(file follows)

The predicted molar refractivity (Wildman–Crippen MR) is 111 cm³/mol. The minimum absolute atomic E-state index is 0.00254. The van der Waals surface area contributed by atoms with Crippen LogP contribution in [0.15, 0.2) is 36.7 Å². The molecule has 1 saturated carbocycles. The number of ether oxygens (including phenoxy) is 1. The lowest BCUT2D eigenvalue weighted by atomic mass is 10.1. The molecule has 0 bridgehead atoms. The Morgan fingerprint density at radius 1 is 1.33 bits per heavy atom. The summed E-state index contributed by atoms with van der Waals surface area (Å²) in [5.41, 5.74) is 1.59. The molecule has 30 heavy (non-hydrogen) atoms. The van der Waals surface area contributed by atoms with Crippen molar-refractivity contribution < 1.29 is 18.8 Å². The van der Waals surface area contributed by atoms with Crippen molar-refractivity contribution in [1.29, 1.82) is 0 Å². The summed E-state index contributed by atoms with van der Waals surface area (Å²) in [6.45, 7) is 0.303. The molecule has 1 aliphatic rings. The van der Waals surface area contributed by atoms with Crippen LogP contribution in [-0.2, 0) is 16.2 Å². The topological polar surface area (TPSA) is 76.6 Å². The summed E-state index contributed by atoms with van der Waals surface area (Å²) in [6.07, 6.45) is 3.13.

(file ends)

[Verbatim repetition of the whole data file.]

The predicted molar refractivity (Wildman–Crippen MR) is 111 cm³/mol. The minimum absolute atomic E-state index is 0.00254. The van der Waals surface area contributed by atoms with Crippen LogP contribution in [0.15, 0.2) is 36.7 Å². The molecule has 1 saturated carbocycles. The number of ether oxygens (including phenoxy) is 1. The lowest BCUT2D eigenvalue weighted by atomic mass is 10.1. The molecule has 0 bridgehead atoms. The Morgan fingerprint density at radius 1 is 1.33 bits per heavy atom. The summed E-state index contributed by atoms with van der Waals surface area (Å²) in [5.41, 5.74) is 1.59. The molecule has 30 heavy (non-hydrogen) atoms. The van der Waals surface area contributed by atoms with Crippen molar-refractivity contribution < 1.29 is 18.8 Å². The van der Waals surface area contributed by atoms with Crippen molar-refractivity contribution in [1.29, 1.82) is 0 Å². The summed E-state index contributed by atoms with van der Waals surface area (Å²) in [6.45, 7) is 0.303. The molecule has 1 aliphatic rings. The van der Waals surface area contributed by atoms with Crippen LogP contribution in [-0.2, 0) is 16.2 Å². The topological polar surface area (TPSA) is 76.6 Å². The summed E-state index contributed by atoms with van der Waals surface area (Å²) in [6.07, 6.45) is 3.13.